DeKalb unveils mobile medical units to help during pandemic and beyond

DeKalb County district health director Dr. Sandra Ford (center) speaks during a Dec. 22 press conference announcing the purchase of mobile medical units to help during the pandemic and beyond. She was joined by DeKalb CEO Michael Thurmond (left) and DeKalb Commissioner Larry Johnson (right).

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DeKalb County district health director Dr. Sandra Ford (center) speaks during a Dec. 22 press conference announcing the purchase of mobile medical units to help during the pandemic and beyond. She was joined by DeKalb CEO Michael Thurmond (left) and DeKalb Commissioner Larry Johnson (right).

DeKalb officials unveiled Tuesday the first of 10 vehicles that they hope will be gamechangers for public health in the county — both during the ongoing pandemic and beyond.

Using about $2.8 million from the federal coronavirus aid it received earlier this year, the county purchased four large vans and six even larger mobile medical units for the DeKalb Board of Health (which, despite the moniker, is a state entity).

The vehicles will be deployed for things like COVID-19 testing and vaccinations, district health director Dr. Sandra Ford said. But both now and moving forward, they’ll also be used to help address other public health issues in DeKalb’s underserved communities.

“This is the perfect combination of technology and compassion,” Ford said during a Tuesday morning press conference, flanked by DeKalb CEO Michael Thurmond and county Commissioner Larry Johnson.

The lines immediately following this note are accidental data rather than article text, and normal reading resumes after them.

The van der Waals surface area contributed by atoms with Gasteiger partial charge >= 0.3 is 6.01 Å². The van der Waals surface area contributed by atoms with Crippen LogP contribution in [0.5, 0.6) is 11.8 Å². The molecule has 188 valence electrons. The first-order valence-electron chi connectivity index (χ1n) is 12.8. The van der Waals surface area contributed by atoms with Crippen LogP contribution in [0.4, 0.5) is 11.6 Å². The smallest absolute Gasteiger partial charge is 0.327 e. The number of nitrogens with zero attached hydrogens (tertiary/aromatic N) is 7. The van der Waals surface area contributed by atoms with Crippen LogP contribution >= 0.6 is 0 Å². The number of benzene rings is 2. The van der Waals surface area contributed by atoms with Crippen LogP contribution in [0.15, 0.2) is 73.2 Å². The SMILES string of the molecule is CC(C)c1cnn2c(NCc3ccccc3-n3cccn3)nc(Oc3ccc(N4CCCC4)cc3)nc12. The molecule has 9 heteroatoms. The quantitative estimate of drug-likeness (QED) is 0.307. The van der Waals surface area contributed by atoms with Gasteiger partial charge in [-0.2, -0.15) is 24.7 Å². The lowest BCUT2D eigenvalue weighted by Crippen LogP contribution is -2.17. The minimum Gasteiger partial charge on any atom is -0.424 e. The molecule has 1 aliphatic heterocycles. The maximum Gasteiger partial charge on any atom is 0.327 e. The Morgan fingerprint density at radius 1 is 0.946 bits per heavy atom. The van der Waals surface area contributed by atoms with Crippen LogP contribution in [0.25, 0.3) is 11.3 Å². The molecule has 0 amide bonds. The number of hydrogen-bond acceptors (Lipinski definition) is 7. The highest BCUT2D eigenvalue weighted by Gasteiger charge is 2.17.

“They will go throughout this county in the neighborhoods that need them the most and provide not only COVID testing, COVID vaccines, but also chronic care and referrals to our telemedicine program.”

The health department already has one of the vans in its possession, and a second was expected to be delivered later Tuesday. The rest of the vehicles were expected to arrive by the end of the year.

The new vans will be used for things like education and expanding the health department’s mobile farmers market program. The larger mobile medical units — which come with equipment, in-take and examination rooms — will be able to provide even more services to residents with diabetes, hypertension and other conditions that, in addition to presenting their own issues, can create disparate outcomes when combined with illnesses like COVID-19.

The medical units will also help the county health department distribute COVID-19 vaccinations. Ford said smaller long-term care facilities that did not make the distribution lists for CVS or Walgreen’s would likely be their first destination.

“The health, safety and economic well-being of all DeKalb residents are the primary objectives of the county’s response to the pandemic,” Thurmond said. “We are fortunate to have Dr. Ford and her excellent team as partners.”